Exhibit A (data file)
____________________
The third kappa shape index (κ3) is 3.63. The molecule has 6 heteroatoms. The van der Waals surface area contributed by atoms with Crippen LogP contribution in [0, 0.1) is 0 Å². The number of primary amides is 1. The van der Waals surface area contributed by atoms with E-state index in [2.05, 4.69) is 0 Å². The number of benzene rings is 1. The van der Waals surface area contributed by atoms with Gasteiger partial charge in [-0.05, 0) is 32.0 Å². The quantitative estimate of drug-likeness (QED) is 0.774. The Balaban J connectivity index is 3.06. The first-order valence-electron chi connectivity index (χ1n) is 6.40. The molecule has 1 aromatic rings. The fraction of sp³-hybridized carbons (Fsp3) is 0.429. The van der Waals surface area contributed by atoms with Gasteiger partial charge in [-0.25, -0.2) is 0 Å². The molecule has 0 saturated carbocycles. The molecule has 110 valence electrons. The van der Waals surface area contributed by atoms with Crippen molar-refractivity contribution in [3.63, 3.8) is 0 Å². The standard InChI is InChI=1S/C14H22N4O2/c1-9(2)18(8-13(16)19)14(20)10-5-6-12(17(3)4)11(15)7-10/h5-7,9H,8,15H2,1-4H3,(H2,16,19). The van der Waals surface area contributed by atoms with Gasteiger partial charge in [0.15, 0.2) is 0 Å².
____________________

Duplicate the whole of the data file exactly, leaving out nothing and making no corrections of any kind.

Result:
The third kappa shape index (κ3) is 3.63. The molecule has 6 heteroatoms. The van der Waals surface area contributed by atoms with Crippen LogP contribution in [0, 0.1) is 0 Å². The number of primary amides is 1. The van der Waals surface area contributed by atoms with E-state index in [2.05, 4.69) is 0 Å². The number of benzene rings is 1. The van der Waals surface area contributed by atoms with Gasteiger partial charge in [-0.05, 0) is 32.0 Å². The quantitative estimate of drug-likeness (QED) is 0.774. The Balaban J connectivity index is 3.06. The first-order valence-electron chi connectivity index (χ1n) is 6.40. The molecule has 1 aromatic rings. The fraction of sp³-hybridized carbons (Fsp3) is 0.429. The van der Waals surface area contributed by atoms with Gasteiger partial charge in [-0.25, -0.2) is 0 Å². The molecule has 0 saturated carbocycles. The molecule has 110 valence electrons. The van der Waals surface area contributed by atoms with Crippen molar-refractivity contribution in [3.63, 3.8) is 0 Å². The standard InChI is InChI=1S/C14H22N4O2/c1-9(2)18(8-13(16)19)14(20)10-5-6-12(17(3)4)11(15)7-10/h5-7,9H,8,15H2,1-4H3,(H2,16,19). The van der Waals surface area contributed by atoms with Gasteiger partial charge in [0.15, 0.2) is 0 Å².